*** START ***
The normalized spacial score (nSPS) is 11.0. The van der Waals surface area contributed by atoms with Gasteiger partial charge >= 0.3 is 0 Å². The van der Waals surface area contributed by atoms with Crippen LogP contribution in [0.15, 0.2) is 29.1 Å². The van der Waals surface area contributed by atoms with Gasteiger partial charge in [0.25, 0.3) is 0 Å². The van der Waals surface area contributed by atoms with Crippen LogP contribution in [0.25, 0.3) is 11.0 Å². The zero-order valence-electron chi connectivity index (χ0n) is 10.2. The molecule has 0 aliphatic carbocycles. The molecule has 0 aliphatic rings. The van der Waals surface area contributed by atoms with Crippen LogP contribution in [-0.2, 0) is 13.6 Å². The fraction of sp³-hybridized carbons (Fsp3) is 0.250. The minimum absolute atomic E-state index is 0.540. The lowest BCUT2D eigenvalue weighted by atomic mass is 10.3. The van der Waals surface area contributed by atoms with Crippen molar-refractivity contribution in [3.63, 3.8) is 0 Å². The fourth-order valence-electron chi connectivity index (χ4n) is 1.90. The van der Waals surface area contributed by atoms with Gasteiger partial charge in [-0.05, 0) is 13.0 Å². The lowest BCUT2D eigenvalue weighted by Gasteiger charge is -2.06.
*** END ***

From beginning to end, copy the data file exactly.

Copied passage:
The normalized spacial score (nSPS) is 11.0. The van der Waals surface area contributed by atoms with Gasteiger partial charge >= 0.3 is 0 Å². The van der Waals surface area contributed by atoms with Crippen LogP contribution in [0.15, 0.2) is 29.1 Å². The van der Waals surface area contributed by atoms with Gasteiger partial charge in [0.25, 0.3) is 0 Å². The van der Waals surface area contributed by atoms with Crippen LogP contribution in [0.25, 0.3) is 11.0 Å². The zero-order valence-electron chi connectivity index (χ0n) is 10.2. The molecule has 0 aliphatic carbocycles. The molecule has 0 aliphatic rings. The van der Waals surface area contributed by atoms with Crippen LogP contribution in [-0.2, 0) is 13.6 Å². The fraction of sp³-hybridized carbons (Fsp3) is 0.250. The minimum absolute atomic E-state index is 0.540. The lowest BCUT2D eigenvalue weighted by atomic mass is 10.3. The van der Waals surface area contributed by atoms with Crippen molar-refractivity contribution in [3.63, 3.8) is 0 Å². The fourth-order valence-electron chi connectivity index (χ4n) is 1.90. The van der Waals surface area contributed by atoms with Gasteiger partial charge in [-0.05, 0) is 13.0 Å². The lowest BCUT2D eigenvalue weighted by Gasteiger charge is -2.06.